Sen. Elizabeth Warren (D-MA). Her progressive credentials and her appeal as a campaigner and as an attack dog against Trump are well known. Three potential drawbacks: Most important is: How do she and Clinton get along personally? Would her exuberant style overshadow Clinton; would her own agenda be in conflict with Clinton's? On the other hand, maybe it's Warren, more than Sanders, who is influencing Clinton in more progressive positions. We'll get a preview of that when they campaign together in Cincinnati on Monday. One concern is that a Republican governor would appoint her senate replacement. But Massachusetts allows for a special election in a very short time, so it could be temporary, possibly even before she becomes VP in January. But also remember that our "bluest state" has elected Republican governors several times in recent years, and they elected Scott Brown to replace Ted Kennedy. Warren is my first choice in many ways; and the cautions have nothing to do with her personally, just the logistics and the chemistry with Clinton.
Sen. Tim Kaine (D-VA). Senator Kaine was a popular governor and now senator of the battleground state Virginia. He's a good solid, moderate Democrat, which for me may be the major drawback. In the post-Sanders era, Clinton needs to have someone who can appeal to Sanders voters. She's got all the "moderate" credibility that she needs. I don't think Kaine adds anything there. Not a lot of charisma like the other two either. Otherwise, I think he's a fine choice, especially because he seems authentic and sincere. Virginia has a Democratic governor to name his replacement. One pundit believes Kaine is the most likely pick.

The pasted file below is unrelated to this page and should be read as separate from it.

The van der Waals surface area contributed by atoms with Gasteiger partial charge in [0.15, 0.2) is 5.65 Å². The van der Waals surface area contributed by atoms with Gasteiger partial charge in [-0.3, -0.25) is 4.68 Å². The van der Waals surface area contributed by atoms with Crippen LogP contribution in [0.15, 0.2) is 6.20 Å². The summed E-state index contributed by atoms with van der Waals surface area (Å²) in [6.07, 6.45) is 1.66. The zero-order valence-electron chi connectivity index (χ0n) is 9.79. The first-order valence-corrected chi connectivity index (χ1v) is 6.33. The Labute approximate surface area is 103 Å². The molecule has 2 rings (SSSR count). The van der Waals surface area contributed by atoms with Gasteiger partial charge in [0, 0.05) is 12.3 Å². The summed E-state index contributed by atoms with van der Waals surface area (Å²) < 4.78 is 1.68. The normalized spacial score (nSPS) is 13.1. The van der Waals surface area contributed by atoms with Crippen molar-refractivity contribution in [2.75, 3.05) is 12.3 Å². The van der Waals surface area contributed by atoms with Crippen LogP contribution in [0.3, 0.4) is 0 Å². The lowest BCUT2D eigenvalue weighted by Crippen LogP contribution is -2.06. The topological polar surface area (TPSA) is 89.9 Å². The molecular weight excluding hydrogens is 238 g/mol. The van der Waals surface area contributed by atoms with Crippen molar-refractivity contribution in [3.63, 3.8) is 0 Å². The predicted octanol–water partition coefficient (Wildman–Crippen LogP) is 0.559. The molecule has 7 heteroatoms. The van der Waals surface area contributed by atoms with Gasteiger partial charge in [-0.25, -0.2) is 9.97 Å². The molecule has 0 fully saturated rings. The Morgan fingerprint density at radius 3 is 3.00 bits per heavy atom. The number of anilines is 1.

Secretary of Housing Julian Castro (D-TX). His big favorables: Clinton likes him and seems energized by him. I saw video footage of them together from campaign events, and Clinton glows in his presence. Besides: He is Hispanic, young with an attractive family, and has an inspiring personal story (single mother from Mexico raising twin sons, who both went to Stanford and then Harvard Law school -- and made good: one a big city mayor and then Obama's cabinet; the other a U.S. Congressman). Julien was mayor of San Antonio when he wowed the audience with his keynote address at the 2012 Democratic convention. Obama put him in his second term cabinet, dealing with major urban issues of housing. So he has a little Washington experience, but not too much. Drawback: I'm not sure how effective an attack dog he would be against Trump; but then Clinton is doing a pretty good job of that on her own. If Julian makes her glow, then I'm for that.
We need to remember this is not an announcement from the Clinton camp. It could be a strategic leak to distract from the real person they're going for. Who knows? All we can say is that more than one source (AP and CNN) are reporting that these three are on the vetting list. They didn't say whether there will be others.
Three others who have been frequently mentioned in the media are Sen. Sherrod Brown (D-OH), who would bring a progressive track record, popularity in the most important swing state of Ohio, and someone Clinton obviously likes and feels comfortable with. He has a deceptively old-shoe, rumpled-suit, gravel-voiced quality to him that tends to mask a keen intelligence and a savvy politician. Main drawback: his replacement in the senate would be appointed by Republican governor John Kasich. And I don't know how soon they would hold an election.
The other frequent mentions are two more Hispanics: Rep. Xavier Becerra (D-CA) and Labor Secretary Tom Preez. I know that Perez was a noted civil rights activist and labor attorney before joining Obama's second-term cabinet. Becerra is a Stanford Law School grad, who worked his way up to Deputy Attorney General of California, and was then elected to the House. Obviously well-liked by colleagues, since he is currently Chair of the House Democratic Caucus.